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Here is the failure to yield law.
Here is the light law as well as the "hours of darkness" definition.
These standards will serve as your defense to the citation as well as your claim against the other driver for the damages to your vehicle. I strongly recommend you contact your insurance carrier and let them know these circumstances and urge them to assist you in assigning fault to the other driver. You will also want to consult a local attorney about filing a lawsuit. The police's decision to cite you is not a judicial determination of relative fault or negligence.
Please reply if I can help further.
Your insurance company's response isn't surprising. However, if this other driver was not visible for 500 feet due to the weather and lighting conditions then you are correct that his violation would be considered a proximate cause of the accident (you cannot yield to something that you cannot see).
Obviously we need to focus on the 500 feet visibility requirement.
I run a few case law searches and supplement this post with the results shortly.
Unfortunately I cannot link you to this case as I have been unable to find it on any general internet site. However, here are two quoted sections I think you will find helpful in your assessment from the Washington Supreme Court's decision in Sanders vs. Crimmins, 388 P.2d 913 (Wash. 1964).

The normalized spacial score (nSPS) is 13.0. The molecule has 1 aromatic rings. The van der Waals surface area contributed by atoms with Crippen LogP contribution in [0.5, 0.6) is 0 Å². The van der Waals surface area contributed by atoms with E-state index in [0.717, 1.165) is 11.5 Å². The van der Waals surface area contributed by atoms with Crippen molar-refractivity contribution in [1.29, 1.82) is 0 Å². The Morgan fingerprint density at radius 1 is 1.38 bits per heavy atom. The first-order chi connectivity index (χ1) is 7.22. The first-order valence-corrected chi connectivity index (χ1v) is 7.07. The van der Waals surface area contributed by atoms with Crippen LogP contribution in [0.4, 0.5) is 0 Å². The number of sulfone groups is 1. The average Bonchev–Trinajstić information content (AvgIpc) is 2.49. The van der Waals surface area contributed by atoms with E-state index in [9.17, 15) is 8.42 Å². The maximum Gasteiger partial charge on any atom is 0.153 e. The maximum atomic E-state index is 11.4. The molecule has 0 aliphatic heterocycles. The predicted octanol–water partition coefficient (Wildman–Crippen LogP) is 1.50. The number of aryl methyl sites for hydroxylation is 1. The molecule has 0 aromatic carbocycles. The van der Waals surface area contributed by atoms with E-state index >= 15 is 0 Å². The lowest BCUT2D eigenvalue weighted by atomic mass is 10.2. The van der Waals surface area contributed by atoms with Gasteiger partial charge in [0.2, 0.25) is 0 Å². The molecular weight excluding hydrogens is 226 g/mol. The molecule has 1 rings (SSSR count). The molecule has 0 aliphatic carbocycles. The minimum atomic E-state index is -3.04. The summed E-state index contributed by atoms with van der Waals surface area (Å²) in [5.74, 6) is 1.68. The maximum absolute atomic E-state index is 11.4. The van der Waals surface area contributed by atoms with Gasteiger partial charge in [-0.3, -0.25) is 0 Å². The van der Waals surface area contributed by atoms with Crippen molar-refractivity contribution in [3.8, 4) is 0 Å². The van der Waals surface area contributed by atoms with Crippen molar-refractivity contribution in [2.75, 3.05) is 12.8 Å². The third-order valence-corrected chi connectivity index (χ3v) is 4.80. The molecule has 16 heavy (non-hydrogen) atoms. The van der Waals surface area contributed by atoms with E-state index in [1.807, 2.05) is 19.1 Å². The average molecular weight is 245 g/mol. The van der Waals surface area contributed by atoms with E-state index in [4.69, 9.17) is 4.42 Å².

"The fact that two cars collide within an intersection establishes that they were simultaneously approaching a given point within the intersection, within the meaning of the statute; and the disfavored driver may not escape liability for his failure to yield the right of way unless he proves that, as a reasonably prudent driver, he was deceived by the wrongful operation of the vehicle on his right"
"The duty imposed by the statute on the operator of a motor vehicle to drive with adequate lights at night is not merely for the benefit of such operator to enable him to see and avoid injury to others, but for benefit of others to enable them to avoid injury from approaching motor vehicles."
Though the above quote uses "at night" the court did also mention the five hundred feet requirement. The same standard would apply. The case law has held that failing to use headlights as required by Washington statute constitutes negligence and imposes liability for any resulting accident.
I think your biggest issue will be whether or not the visibility was poor enough to require headlights and whether or not you can prove the other driver had no lights in operation. I would also address the other driver's speed in conjunction with the other aspects of the accident to determine fault and liability.
Please reply if I can help further.
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